Preventing degenerative changes (3/3)


In chapter 2 of this report, we looked at the different forms of degeneration and the diseases they cause. Now let’s talk about what needs to be done to slow down degeneration.

Chapter 3: Ageing young

Obstructing the various degenerative processes inevitably involves taking targeted action to improve the body’s state of functioning, by encouraging the drainage of accumulated toxins and energy recovery. Let’s look at how to go about it!

1- Preserving the excretory organs

Toxins asphyxiate cells, impairing their function and causing internal and external damages. To protect itself and prevent an excessive build-up of toxins, the body must eliminate them. The major excretory organs (liver, kidneys, lungs) play this essential role. As soon as one of them weakens too much, toxins accumulate dangerously, leading to the appearance of various disorders and a rapid deterioration in health. The excretory organs are a major key to ageing well.

People who age in good health preserve their excretory organs. Their diet is adapted to their digestive capacity and is generally frugal. It is sometimes punctuated by light periods or fasting.

2- Adopting an anti-inflammatory and hypotoxic diet

Diet is very important in effectively combating degeneration and preventing recurrence. If it is properly and rigorously planned, spectacular improvements can be achieved. A favourable diet is one that limits exposure to toxins and helps to reduce the body’s inflammation levels. It also saves energy during digestion and protects the digestive organs.

Anti-inflammatory” and “hypotoxic” foods are terms that are being used more and more. But what do they really mean? How can you tell if your diet is hypotoxic and anti-inflammatory? It’s hard to make sense of all the different ways of eating that are supposed to combat inflammation. I suggest you put the human being, and more specifically you as an individual, at the centre of your thinking.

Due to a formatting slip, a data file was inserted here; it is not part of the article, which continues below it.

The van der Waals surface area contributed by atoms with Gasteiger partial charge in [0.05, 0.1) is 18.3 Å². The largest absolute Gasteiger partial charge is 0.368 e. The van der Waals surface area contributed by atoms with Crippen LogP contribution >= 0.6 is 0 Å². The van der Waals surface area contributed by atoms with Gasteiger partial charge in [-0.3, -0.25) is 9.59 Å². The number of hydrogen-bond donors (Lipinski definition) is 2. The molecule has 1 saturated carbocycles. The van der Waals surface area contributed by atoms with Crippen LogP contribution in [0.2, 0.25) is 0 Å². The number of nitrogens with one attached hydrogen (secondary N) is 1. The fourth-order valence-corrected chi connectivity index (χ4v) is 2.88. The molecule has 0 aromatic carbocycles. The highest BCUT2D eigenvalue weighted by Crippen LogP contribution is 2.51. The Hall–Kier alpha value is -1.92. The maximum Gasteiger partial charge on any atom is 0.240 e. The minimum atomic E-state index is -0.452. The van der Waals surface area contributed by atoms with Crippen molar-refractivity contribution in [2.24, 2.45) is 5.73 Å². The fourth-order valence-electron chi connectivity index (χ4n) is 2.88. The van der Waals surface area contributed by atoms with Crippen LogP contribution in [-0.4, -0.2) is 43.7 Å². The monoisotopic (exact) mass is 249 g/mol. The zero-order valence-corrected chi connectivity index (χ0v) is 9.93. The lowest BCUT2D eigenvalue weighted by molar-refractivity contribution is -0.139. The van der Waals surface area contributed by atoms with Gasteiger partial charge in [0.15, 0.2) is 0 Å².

Protein and kidney weakness

Chronic kidney disease affects 3 million French people. The number of people with chronic renal failure is increasing by 5 to 7% a year. Protein consumption is one of the major causes. It is often only mentioned once the degeneration has set in.

Fear of protein deficiency is widespread. The usual incentives have something to do with it. The average protein intake is 1.35 g per kilo of body weight (g/kg). Protein intake should not exceed 0.6 g/kg.

Excess protein is useless and even dangerous. The human body cannot store it. It relies on the liver and kidneys to convert it into energy and eliminate the toxins produced by this process. Excess protein causes the large excretors to age more quickly.

A hypotoxic diet provides the body with as few toxins as possible. It must contain low levels of pollutants (pesticide residues, medicines, food additives), toxic or unusable substances from food processing and cooking, and toxins that come directly from food. But all this is not enough to make a diet anti-inflammatory.

An anti-inflammatory diet should help the body to manage inflammatory phenomena more easily, whether or not they are already present. Above all, it should help prevent chronic inflammation. It’s your body that will tell you whether your diet is favourable or not. Here are 3 key rules for a healthy diet:

No good health without good digestion

As the central organ of our health, the intestine acts as a protective barrier or a gateway to disease. Digestive heaviness, drowsiness after meals, bloating, acidity, gastric burning, abdominal pain, diarrhoea or constipation, abundant or foul-smelling flatulence are signs that, when chronic, indicate a digestive situation that is becoming pathogenic.

 1/ Digest well:

Even the best food in the world, if poorly digested, sooner or later leads to chronic inflammation. Good digestion protects your intestine, your immune system and your excretory organs.

2/ Frugality:

A light, frugal diet is easier to digest. It also puts less of a metabolic strain on the body. Frugality is known to improve the state of health of both animals and humans and increase the length of life in good health.

3/ Respecting digestive capacity: